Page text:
The question would seem to answer itself. Isn't "sexual battery," almost by definition, a violent act? That was my initial reaction when I read the opening of United States v. Wynn, a decision handed down by the U.S. Court of Appeals for the Sixth Circuit. Yet as it turns out, the question is not so simple, at least not given the relevant statutes and case law, and it divided the Sixth Circuit panel.
Antonio Wynn pleaded guilty to possession of cocaine with intent to distribute. Wynn had previously been convicted of assaulting a peace officer and pleaded guilty to “sexual battery” under Ohio Rev. Code § 2907.03. The district court concluded both constituted “crimes of violence for purposes of the federal sentencing guidelines, resulting in a longer sentence, but on appeal two judges on the Sixth Circuit were not so sure.
The reason for the uncertainty was that the relevant Ohio statute defines “sexual battery” to include actions that do not necessarily involve a threat or use of force as an element of the offense. For this reason, Judge Moore (who wrote for the majority) and Judge Gibbons were not sure that Wynn’s guilty plea necessarily constituted a prior conviction of a “crime of violence” because the plea had not specified the subsection of the statute that covered his alleged offense. Given the expansiveness of the relevant Ohio statute, the fact of conviction and the statutory definition of the offense alone were not enough to establish what Wynn had been convicted of an action with the requisite level of “violent and aggressive” conduct under United States v. Begay. Further, the majority concluded, the district court could not rely upon the factual recitation of Wynn’s offense in the presentence investigation report – which indicated that Wynn’s conduct had been violent.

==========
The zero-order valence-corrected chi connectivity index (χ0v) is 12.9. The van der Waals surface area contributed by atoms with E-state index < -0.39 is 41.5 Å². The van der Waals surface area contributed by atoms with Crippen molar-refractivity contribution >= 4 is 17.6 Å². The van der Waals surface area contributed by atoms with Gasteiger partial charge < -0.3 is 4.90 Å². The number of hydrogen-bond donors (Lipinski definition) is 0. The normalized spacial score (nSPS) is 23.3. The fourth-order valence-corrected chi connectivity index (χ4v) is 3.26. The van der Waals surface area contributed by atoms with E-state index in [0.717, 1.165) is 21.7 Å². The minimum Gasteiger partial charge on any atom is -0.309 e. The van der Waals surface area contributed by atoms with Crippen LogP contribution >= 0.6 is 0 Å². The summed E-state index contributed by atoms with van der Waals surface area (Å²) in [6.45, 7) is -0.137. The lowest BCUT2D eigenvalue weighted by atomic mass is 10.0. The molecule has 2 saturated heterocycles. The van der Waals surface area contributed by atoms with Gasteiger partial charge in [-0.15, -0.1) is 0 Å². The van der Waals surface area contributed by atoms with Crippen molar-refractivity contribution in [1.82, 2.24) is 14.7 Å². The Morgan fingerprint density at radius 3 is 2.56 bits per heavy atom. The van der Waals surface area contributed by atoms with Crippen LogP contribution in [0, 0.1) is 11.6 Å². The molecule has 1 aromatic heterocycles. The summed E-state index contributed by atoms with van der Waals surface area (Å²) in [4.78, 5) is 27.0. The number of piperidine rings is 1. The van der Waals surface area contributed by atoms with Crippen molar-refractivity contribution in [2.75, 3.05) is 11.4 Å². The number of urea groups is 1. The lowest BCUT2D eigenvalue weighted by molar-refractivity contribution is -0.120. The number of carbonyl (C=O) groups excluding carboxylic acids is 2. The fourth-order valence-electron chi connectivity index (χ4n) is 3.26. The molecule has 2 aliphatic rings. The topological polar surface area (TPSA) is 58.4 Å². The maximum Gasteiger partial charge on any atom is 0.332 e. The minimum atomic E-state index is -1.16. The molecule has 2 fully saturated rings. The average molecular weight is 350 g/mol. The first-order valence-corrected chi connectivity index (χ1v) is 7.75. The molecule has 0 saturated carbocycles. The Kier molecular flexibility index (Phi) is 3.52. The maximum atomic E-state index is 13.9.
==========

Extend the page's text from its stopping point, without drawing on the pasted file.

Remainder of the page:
Judge Friedman, sitting by designation from the Federal Circuit, dissented, concluding it was proper for the district court to rely upon the factual recitation of Wynn’s prior offense. Wynn had failed to challenge any of the factual allegations contained in the presentence investigation report and, Judge Friedman concluded, the relevant facts “leave no doubt that the generic state crime to which he pleaded guilty was categorically a crime of violence.” Further, Judge Friedman argued, the district court could “take judicial notice of publicly available Ohio judicial records that show unequivocally that the state sexual battery offense of which Wynn was convicted was a ‘crime of violence.’”
UPDATE: Perhaps coincidentally, another Sixth circuit panel split over how to define a "crime of violence" in another case released Friday, United States v. Young.